Three British World War Two veterans have defied government advice to travel to the hostile Crimea peninsula to pay their respects to lost comrades.
Seymour Taylor, Ernest Davis and William Bannerman are in Crimea – annexed by Russia last year – in homage to the thousands of British sailors killed on Allied convoys between 1941 and 1945.
During that time, they served on ships delivering food, fuel, weapons and ammunition to the Soviet Union after the Nazi invasion.
British World War Two veterans Seymour Taylor, Ernest Davis and William Bannerman pay their respects to fallen comrades in Russia-annexed Crimea after defying government advice not to travel to the country
The trio paid homage to the thousands of British sailors killed on Allied convoys between 1941 and 1945
Six veterans were originally due to make the trip but three stayed at home after the Foreign Office warned Britons not to travel there.
In a stark message on its website, the FCO warns: ‘British nationals in Crimea should leave now.
‘Russian forces and pro-Russian groups have established full operational control in Crimea.
‘If you choose to remain, you should keep a low profile, avoid areas of protest or stand-off and stay indoors where possible.’
During their visit, the veterans are due to travel to a number of World War Two and Crimean War memorials and to meet Sevastopol’s governor Sergey Menyaylo.
They will also meet Russian veterans and visit Livadia Palace where the famous Yalta Conference took place in 1945.
Violence: Ukrainian men help pull one another out of a stampede as a flag of Crimea is seen during clashes at rallies held by ethnic Russians and Crimean Tatars near the Crimean parliament building in Simferopol weeks before the peninsula was annexed by Russia
Hostile: Colonel Yuli Mamchor (right), commander of the Ukrainian military garrison at the Belbek airbase, speaks to troops under Russian command occupying the Belbek airbase in Crimea days before the peninsula was annexed by Moscow in a referendum considered by the West to be illgeal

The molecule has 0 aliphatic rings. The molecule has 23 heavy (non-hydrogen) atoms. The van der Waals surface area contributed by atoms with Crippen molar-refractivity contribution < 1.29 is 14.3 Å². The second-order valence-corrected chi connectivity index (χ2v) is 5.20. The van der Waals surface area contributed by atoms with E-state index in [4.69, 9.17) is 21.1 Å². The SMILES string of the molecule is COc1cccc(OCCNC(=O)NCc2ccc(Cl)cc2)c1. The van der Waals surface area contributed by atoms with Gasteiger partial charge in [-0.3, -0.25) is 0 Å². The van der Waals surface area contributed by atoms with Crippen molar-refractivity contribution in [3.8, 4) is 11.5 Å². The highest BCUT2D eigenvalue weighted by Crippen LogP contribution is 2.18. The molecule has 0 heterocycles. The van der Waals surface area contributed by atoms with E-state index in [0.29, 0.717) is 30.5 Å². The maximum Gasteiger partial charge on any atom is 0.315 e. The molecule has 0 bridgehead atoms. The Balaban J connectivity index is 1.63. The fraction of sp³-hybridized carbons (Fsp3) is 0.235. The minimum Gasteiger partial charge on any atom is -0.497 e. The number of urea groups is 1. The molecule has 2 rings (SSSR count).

The meeting, between Winston Churchill, Joseph Stalin and Franklin Roosevelt, carved up Europe between east and west after Hitler’s defeat.
Mr Taylor said he was glad that he came ‘to honour fallen comrades.’
He said: ‘I feel very safe here. I did not expect such great hospitality. Last night we had dinner at a Tatar restaurant. We are enjoying every minute.’
One of the veterans said of the Russians: ‘Well, they had a job to do and I think the Russian army was equal to any army. They did a very good job.’
Vladimir Putin (centre) and Defence Minister Sergei Shoigu (front left) walk to watch military exercises upon his arrival at the Kirillovsky firing ground in the Leningrad region as he sought the annexation of Crimea
The Arctic convoys sailed from the UK and North America to northern ports in the Soviet Union delivering essential supplies for the war effort.
Thousands of sailors were drowned or killed in combat with Nazi ships although 78 convoys were able to complete their journeys having transported four million tonnes of supplies.
Relations between Russia and the West have been in the deep freeze since Vladimir Putin’s annexation of Crimea from Ukraine in March last year.
The move – branded illegal by the West – later triggered the crisis in eastern Ukraine where pro-Moscow separatists have fought fierce battles with government troops.
Putin has been accused of supporting the separatists during the conflict which has so far claimed more than 7,000 lives.
Source: | This article originally belongs to Dailymail.co.uk